said temperature-responsive means includes a temperature-actuated SPDT switch having a movable contact, as said first terminal, engaging a first fixed contact, as said second terminal, when the sensed temperature in said piping is at or below a predetermined temperature, and engaging a second fixed contact, as said third terminal, when the sensed temperature exceeds the predetermined temperature; and
said power-responsive means includes a relay having a coil connected to said AC power source and a normally open contact that is connected to said second fixed contact of said switch and connected to said second terminal of said power-operated drain valve means.
11. The system of claim 10 wherein said power-operated valve means comprises a motor-actuated valve having a motor with first and second input terminals as said first and second terminals of said power-operated valve means, said battery has its cathode terminal connected to said movable contact of said SPDT switch and its anode terminal connected to the output terminal of said motor.
12. The system of claim 11 wherein said tank mounted to the car is a sewage retention tank connected to a toilet system to receive flushed sewage from it, said retention tank being mounted below the car floor, said system further including:
speed switch means having:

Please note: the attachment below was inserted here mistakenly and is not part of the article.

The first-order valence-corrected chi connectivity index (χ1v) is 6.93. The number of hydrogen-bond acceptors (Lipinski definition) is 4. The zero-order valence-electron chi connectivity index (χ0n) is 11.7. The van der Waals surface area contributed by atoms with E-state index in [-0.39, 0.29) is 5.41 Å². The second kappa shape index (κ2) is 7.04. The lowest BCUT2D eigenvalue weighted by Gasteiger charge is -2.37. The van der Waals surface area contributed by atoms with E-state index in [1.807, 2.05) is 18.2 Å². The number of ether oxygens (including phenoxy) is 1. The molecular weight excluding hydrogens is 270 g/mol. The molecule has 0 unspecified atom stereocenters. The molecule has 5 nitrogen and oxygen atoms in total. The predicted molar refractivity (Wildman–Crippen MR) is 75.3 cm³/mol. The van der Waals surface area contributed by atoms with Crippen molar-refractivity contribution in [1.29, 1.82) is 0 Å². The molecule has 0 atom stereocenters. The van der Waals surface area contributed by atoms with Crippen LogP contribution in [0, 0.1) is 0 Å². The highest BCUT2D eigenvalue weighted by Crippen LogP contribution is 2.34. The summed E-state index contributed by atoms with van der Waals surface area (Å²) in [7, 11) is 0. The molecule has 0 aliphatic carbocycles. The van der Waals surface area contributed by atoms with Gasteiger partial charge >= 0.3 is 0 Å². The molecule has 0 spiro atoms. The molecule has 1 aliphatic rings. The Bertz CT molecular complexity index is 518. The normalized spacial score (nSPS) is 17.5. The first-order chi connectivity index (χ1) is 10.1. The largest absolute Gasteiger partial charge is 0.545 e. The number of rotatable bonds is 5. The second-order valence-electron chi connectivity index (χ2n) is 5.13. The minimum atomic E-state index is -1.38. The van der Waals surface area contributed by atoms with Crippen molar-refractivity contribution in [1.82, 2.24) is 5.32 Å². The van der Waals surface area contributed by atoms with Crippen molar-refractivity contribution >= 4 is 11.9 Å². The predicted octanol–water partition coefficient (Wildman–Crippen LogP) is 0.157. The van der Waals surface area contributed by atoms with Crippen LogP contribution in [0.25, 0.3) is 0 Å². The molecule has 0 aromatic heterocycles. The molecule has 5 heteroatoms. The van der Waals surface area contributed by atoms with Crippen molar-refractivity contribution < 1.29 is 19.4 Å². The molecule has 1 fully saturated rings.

a normally open speed switch;
speed switch control means connected to said AC power source; and
a magnetic pickup, that senses teeth of a rotating gear that is rotated by an axle of said car,
said control means being responsive to the rate of signals provided by said pickup to close said speed switch when the car speed exceeds a predetermined speed; and
a second relay having a coil, anormally open contact and a normally closed contact, in which:
said coil of said relay is connected in a circuit with said said speed switch with the circuit being connected to said AC power source;
said normally open contact of said second relay is connected to said first fixed contact of said SPDT switch in a series circuit with said first fixed contact and said first input terminal of said motor to operate the motor to open the valve
when the speed of said car exceeds the predetermined speed; and
said normally closed contact of said second relay is connected in series with said normally open contact of said relay of said power-responsive means to provide the connection between said second fixed contact of said SPDT switch and said second input terminal of said motor.
Description

SUMMARY OF THE INVENTION